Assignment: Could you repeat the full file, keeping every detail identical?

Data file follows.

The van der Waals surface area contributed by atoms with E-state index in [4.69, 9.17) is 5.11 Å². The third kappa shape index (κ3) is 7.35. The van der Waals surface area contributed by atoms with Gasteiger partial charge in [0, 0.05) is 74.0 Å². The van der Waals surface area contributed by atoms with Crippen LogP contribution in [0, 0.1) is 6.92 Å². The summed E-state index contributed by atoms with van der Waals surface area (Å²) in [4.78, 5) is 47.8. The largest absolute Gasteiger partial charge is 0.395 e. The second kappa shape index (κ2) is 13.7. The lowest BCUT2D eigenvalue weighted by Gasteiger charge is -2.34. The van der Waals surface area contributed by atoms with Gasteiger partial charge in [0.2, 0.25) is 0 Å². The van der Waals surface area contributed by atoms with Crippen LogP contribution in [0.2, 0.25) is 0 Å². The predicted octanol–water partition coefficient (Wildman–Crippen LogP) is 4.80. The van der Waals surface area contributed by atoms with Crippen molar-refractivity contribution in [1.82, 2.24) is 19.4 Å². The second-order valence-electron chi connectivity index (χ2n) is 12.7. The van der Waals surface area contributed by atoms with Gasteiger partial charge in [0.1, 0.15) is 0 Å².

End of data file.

The van der Waals surface area contributed by atoms with E-state index in [4.69, 9.17) is 5.11 Å². The third kappa shape index (κ3) is 7.35. The van der Waals surface area contributed by atoms with Gasteiger partial charge in [0, 0.05) is 74.0 Å². The van der Waals surface area contributed by atoms with Crippen LogP contribution in [0, 0.1) is 6.92 Å². The summed E-state index contributed by atoms with van der Waals surface area (Å²) in [4.78, 5) is 47.8. The largest absolute Gasteiger partial charge is 0.395 e. The second kappa shape index (κ2) is 13.7. The lowest BCUT2D eigenvalue weighted by Gasteiger charge is -2.34. The van der Waals surface area contributed by atoms with Gasteiger partial charge in [0.2, 0.25) is 0 Å². The van der Waals surface area contributed by atoms with Crippen LogP contribution in [0.2, 0.25) is 0 Å². The predicted octanol–water partition coefficient (Wildman–Crippen LogP) is 4.80. The van der Waals surface area contributed by atoms with Crippen molar-refractivity contribution in [1.82, 2.24) is 19.4 Å². The second-order valence-electron chi connectivity index (χ2n) is 12.7. The van der Waals surface area contributed by atoms with Gasteiger partial charge in [0.1, 0.15) is 0 Å².